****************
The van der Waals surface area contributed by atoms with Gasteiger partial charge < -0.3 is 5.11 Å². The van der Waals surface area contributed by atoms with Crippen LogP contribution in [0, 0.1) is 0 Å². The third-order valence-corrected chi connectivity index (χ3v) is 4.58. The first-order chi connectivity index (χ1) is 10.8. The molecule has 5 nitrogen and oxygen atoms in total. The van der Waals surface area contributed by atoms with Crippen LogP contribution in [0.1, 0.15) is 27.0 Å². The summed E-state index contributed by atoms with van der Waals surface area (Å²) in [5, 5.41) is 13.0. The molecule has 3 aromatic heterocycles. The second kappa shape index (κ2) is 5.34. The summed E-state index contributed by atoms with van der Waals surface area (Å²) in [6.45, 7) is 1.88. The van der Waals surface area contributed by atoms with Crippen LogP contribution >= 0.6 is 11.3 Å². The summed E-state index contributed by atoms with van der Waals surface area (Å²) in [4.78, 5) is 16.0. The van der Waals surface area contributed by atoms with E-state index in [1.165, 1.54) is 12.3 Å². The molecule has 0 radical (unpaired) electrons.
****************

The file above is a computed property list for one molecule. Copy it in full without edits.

The van der Waals surface area contributed by atoms with Gasteiger partial charge < -0.3 is 5.11 Å². The van der Waals surface area contributed by atoms with Crippen LogP contribution in [0, 0.1) is 0 Å². The third-order valence-corrected chi connectivity index (χ3v) is 4.58. The first-order chi connectivity index (χ1) is 10.8. The molecule has 5 nitrogen and oxygen atoms in total. The van der Waals surface area contributed by atoms with Crippen LogP contribution in [0.1, 0.15) is 27.0 Å². The summed E-state index contributed by atoms with van der Waals surface area (Å²) in [5, 5.41) is 13.0. The molecule has 3 aromatic heterocycles. The second kappa shape index (κ2) is 5.34. The summed E-state index contributed by atoms with van der Waals surface area (Å²) in [6.45, 7) is 1.88. The van der Waals surface area contributed by atoms with Crippen LogP contribution >= 0.6 is 11.3 Å². The summed E-state index contributed by atoms with van der Waals surface area (Å²) in [4.78, 5) is 16.0. The van der Waals surface area contributed by atoms with E-state index in [1.165, 1.54) is 12.3 Å². The molecule has 0 radical (unpaired) electrons.